Republicans and Democrats in Olympia share many of the same priorities. We want to increase the supply of affordable housing, reform our broken mental health system, combat homelessness, make our schools safer, and much more.
One area where we differ, however, is the need for new taxes. On that issue, those of us in the minority party actually represent the majority of people in Washington state.
On six separate occasions since 1993, Washingtonians have supported ballot measures requiring two-thirds legislative approval to raise taxes.
In 2010, they rejected an initiative to impose a state income tax by a whopping 28 points, while overwhelmingly supporting a separate initiative to repeal state taxes on candy, soft drinks and bottled water.
In 2016, they rejected a carbon tax initiative. Two years later, they did so again.
Yet here we are looking at a new, two-year operating budget proposal from the majority party that would raise taxes by more than $4 billion over the next four years.
Why, you ask?
It’s certainly not due to a lack of revenue. Thanks to a strong economy and Washington’s taxpayers, we currently have a $3 billion surplus with which to fund our shared priorities.
It’s also not due to a lack of spending. Since the 2011-13 biennium, the budget has ballooned by nearly $14 billion, and if the House 2019-21 operating budget proposal is adopted, spending will have increased by 70 percent since 2013.
The only conclusion we can draw is there’s a fundamental lack of respect for taxpayers by those who control the purse strings in Olympia. How else to explain these new tax increase proposals, or the passage of a bill earlier this session to impose a low carbon fuel standard program that would significantly raise the price of gas and the cost of goods?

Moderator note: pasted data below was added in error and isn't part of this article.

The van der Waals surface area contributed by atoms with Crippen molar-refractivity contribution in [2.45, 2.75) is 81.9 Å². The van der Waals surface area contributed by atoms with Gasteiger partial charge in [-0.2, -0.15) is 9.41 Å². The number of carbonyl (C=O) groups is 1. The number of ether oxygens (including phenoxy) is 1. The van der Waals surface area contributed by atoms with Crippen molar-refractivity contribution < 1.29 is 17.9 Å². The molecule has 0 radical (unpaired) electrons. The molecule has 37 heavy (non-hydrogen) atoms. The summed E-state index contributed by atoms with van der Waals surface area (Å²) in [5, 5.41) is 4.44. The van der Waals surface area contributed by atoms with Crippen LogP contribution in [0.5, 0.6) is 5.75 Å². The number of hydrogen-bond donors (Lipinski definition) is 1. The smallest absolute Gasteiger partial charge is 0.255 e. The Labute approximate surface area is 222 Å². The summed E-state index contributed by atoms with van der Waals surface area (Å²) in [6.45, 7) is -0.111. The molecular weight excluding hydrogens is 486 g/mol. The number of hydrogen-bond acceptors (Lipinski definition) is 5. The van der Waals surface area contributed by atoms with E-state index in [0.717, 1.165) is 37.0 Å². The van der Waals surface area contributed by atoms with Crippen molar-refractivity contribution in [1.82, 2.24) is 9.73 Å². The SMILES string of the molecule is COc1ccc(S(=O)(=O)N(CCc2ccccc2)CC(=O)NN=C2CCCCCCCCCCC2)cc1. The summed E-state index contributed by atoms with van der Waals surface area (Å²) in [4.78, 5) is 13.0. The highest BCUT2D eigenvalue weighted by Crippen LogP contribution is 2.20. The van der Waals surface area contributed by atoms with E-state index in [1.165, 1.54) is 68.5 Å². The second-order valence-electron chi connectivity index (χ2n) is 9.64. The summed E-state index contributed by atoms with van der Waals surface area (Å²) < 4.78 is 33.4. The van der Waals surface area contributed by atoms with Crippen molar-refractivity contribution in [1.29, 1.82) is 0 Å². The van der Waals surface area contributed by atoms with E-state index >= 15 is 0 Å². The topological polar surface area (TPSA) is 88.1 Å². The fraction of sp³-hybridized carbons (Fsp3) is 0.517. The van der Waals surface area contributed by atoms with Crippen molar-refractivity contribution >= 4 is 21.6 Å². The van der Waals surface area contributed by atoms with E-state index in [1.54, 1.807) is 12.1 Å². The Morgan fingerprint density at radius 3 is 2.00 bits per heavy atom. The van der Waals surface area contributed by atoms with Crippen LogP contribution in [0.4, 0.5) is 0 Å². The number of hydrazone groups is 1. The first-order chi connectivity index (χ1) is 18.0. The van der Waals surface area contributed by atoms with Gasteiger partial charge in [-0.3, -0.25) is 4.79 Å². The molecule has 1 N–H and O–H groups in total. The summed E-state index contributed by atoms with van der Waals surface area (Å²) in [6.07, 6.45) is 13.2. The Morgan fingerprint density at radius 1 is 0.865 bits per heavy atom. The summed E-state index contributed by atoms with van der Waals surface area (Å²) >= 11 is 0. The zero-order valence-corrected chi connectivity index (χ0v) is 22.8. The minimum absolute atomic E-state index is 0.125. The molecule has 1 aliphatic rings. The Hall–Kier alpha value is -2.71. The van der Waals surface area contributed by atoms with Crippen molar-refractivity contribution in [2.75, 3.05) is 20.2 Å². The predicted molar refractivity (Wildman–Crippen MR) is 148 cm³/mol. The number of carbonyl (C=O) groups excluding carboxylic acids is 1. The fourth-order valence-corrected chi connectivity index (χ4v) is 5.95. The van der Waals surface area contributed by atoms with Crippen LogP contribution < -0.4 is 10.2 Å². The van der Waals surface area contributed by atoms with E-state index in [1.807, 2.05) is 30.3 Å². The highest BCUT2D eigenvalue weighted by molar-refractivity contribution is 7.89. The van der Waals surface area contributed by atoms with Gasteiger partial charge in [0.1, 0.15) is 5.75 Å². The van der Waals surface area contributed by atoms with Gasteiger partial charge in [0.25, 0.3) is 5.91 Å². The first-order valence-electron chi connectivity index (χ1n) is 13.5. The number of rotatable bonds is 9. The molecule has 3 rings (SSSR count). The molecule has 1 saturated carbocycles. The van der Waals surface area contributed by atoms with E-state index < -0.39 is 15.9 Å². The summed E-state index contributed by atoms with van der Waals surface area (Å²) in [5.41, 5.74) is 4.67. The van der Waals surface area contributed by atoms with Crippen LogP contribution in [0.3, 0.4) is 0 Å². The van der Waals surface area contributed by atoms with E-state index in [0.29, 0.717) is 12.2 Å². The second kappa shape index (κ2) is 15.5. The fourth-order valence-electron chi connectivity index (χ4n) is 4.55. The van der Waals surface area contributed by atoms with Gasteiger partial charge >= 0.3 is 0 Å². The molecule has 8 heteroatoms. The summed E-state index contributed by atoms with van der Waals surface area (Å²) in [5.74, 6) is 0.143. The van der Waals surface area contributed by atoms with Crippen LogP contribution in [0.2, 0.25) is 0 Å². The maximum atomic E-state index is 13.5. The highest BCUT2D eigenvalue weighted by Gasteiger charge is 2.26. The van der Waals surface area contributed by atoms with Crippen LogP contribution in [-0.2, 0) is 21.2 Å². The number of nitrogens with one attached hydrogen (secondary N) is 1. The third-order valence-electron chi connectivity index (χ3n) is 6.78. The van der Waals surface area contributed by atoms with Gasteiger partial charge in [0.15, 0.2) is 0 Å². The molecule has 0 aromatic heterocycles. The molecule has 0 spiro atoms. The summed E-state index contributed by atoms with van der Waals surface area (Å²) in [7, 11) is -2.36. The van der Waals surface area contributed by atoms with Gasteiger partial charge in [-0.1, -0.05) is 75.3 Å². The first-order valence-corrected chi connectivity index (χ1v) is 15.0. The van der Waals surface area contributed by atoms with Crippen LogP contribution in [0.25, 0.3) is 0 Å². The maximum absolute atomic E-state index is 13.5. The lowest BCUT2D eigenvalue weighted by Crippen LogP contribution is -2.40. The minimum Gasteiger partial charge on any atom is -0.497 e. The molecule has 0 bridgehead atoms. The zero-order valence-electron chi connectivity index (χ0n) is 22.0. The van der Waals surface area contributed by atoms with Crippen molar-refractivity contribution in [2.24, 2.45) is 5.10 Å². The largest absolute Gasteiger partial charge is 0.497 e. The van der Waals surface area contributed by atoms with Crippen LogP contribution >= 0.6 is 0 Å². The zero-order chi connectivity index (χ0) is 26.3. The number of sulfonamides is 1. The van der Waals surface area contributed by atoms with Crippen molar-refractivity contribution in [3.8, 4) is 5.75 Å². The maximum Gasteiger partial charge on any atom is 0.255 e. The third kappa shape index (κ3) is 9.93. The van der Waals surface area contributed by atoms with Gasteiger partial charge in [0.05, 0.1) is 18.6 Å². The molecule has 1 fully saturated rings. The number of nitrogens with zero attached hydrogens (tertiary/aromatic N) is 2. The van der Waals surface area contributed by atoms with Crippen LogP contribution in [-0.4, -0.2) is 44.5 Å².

At each of the seven town hall meetings we’ve held in the 18th District this year, constituents have voiced their concerns about the size and scope of government, as well the constant push for new taxes. They’re tired of feeling as if their voice and vote doesn’t matter. Can you blame them? Rejecting a tax increase on the ballot only to see it enacted by the Legislature months later is deflating.
Lawmakers must stop looking to advance their own agendas, and instead acknowledge there is no need to take more of your money. We have more than enough revenue to fund the priorities we listed above, and many more.
We need more lawmakers committed to being fiscally responsible, prioritizing the dollars you’ve provided, and keeping an eye on the future. After all, we know the good economic times won’t last forever.
We’ve seen incredible growth in recent years, which has brought record revenues. However, eventually growth slows and hiring stops. When that time comes, what’s our excuse going to be for spending every dime you provided us? What reason will we give for not adequately prioritizing existing revenues, while asking you for billions more?
Let’s hope we don’t get to that point. To ensure we don’t, let’s live within our means and respect taxpayers who have told us time and time again, “No more.”
Rep. Brandon Vick, R-Vancouver, and Rep. Larry Hoff, R-Vancouver, represent the 18th Legislative District.